How to Place More Than the First Page of a PDF in InDesign

New users of InDesign often ask me this question. By default, when you place a multi-page PDF in InDesign, only the first page will be placed. So how can you place any other page?

The key is the “Show Import Options” checkbox in the place dialog screen. Go File => Place (or use your keyboard shortcut if you prefer) and look at the screen that comes up. See the checkbox in the lower-left? Turn it on.

The Show Import Options checkbox offers options for various file types when placing. It is particularly useful when importing PDFs and Word files.

The Show Import Options checkbox offers options for various file types when placing. It is particularly useful when importing PDFs and Word files.

Now browse to your multi-page PDF and click OK. Instead of going directly back to your document to place the file, InDesign will show you this options screen:

The Import Options screen for PDF files allows you to select pages, whether to include bleed or slug, and whether to make the background transparent or opaque.

The Import Options screen for PDF files allows you to select pages, whether to include bleed or slug, and whether to make the background transparent or opaque.

This lets you do several things. Not only can you select any page in the PDF you wish, but you can also select a page range. The pages will be loaded into your cursor to be placed one at a time, sequentially, by simply clicking or click-dragging the page repeatedly. You can also choose to include the bleed (as I have done in the sample picture) or other optional areas of the document, or whether the file’s background will be transparent or opaque.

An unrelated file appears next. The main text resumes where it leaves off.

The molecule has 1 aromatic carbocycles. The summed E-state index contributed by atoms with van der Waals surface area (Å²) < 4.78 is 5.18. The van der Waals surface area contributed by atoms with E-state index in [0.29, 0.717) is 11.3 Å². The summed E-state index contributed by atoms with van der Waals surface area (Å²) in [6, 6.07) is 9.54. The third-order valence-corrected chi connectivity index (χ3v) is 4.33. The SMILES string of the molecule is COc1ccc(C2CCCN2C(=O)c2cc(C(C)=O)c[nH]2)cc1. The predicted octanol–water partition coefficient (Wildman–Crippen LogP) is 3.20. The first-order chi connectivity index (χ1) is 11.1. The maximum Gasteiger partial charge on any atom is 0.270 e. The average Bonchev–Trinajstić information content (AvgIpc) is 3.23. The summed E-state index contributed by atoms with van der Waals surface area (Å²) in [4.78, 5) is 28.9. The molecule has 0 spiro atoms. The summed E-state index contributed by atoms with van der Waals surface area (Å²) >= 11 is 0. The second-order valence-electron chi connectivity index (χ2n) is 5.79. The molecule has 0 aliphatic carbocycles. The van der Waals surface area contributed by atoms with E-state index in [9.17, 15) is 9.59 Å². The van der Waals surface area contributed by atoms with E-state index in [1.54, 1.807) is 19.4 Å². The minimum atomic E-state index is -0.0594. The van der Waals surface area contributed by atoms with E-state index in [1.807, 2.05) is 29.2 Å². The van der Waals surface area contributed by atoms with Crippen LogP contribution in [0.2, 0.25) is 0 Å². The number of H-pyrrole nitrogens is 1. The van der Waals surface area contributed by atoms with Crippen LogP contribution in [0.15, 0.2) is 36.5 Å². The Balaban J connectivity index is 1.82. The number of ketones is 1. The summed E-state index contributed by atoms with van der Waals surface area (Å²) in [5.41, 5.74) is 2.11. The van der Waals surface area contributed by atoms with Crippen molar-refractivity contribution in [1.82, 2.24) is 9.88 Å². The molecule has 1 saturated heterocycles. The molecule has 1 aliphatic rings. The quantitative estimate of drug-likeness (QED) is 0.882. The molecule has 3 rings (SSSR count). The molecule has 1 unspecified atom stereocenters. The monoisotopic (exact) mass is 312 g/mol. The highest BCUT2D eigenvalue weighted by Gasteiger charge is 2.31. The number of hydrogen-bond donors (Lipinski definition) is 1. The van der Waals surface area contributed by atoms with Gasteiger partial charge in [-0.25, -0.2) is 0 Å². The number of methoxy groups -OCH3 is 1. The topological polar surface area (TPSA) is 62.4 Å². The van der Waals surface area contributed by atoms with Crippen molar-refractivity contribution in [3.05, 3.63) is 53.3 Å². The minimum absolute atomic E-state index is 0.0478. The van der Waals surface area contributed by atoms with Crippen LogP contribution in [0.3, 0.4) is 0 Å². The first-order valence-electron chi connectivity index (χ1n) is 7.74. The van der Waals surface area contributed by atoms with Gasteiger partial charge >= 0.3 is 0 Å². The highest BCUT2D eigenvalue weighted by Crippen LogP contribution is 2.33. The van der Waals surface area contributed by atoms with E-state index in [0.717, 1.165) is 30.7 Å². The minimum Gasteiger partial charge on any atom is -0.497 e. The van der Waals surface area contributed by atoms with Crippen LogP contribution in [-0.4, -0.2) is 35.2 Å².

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16 Responses to How to Place More Than the First Page of a PDF in InDesign

  1. Terri Husted January 5, 2014 at 7:36 am #

    I am writing an Algebra book, the sequel to a Geometry book I just published with Critical Thinking Co. A graphic artist in the company recently told me that he cannot import any of my texboxes into inDesign. I am writing the book in iWorks. I then export it to Word and also as pdf before I send the Word and pdf versions to them. This is how the earlier book was written as it was no problem. Apparently because one algebraic expression has more than one textbox, the graphic artist says he cannot import anything to inDesign. I’m baffled after reading your article since it sounds like it’s possible to even go from pdf to inDesign.

    Any suggestions?
    Thanks!

    • Paul Erdman January 6, 2014 at 2:26 pm #

      Hmm…The Word file should Work…InDesign doesn’t support iWorks.
      PDFs placed into InDesign are treated as images, not as editable content, and thus are not what your designer would be interested in either.

      If you’ve converted the file to MS Word, theoretically the designer should be able to place the text into InDesign, so this is the direction you should be going. Another option would be RTF.

      I’d need more information as to exactly what happens when they attempt to import the Word document:
      Can Word file be opened in Word (i.e. is it actually a valid Word file)?
      Does it give a specific error message when placed into InDesign? What exactly happens?
      Can the problem be isolated to a specific part of the file? i.e. try removing parts of the Word file, save as, and placing the pieces until the problem is located?

  2. Rebecca January 13, 2014 at 6:00 pm #

    Hi Paul,

    I’m sure it is a schoolgirl error but when I place my PDF ebook pages they are not constrained inside the frame I have created in indesign. I am choosing multiple pages from a pdf doc and clicking Layout>Pages>New Page but each page bleeds off the page frame. I also tried placing the original Word doc multiple page doc but after the first page subsequent pages aren’t being ‘placed’. DO I need to resize my pages in Word/PDF to match the indesign frame?

    R

    • Paul Erdman February 10, 2014 at 6:18 pm #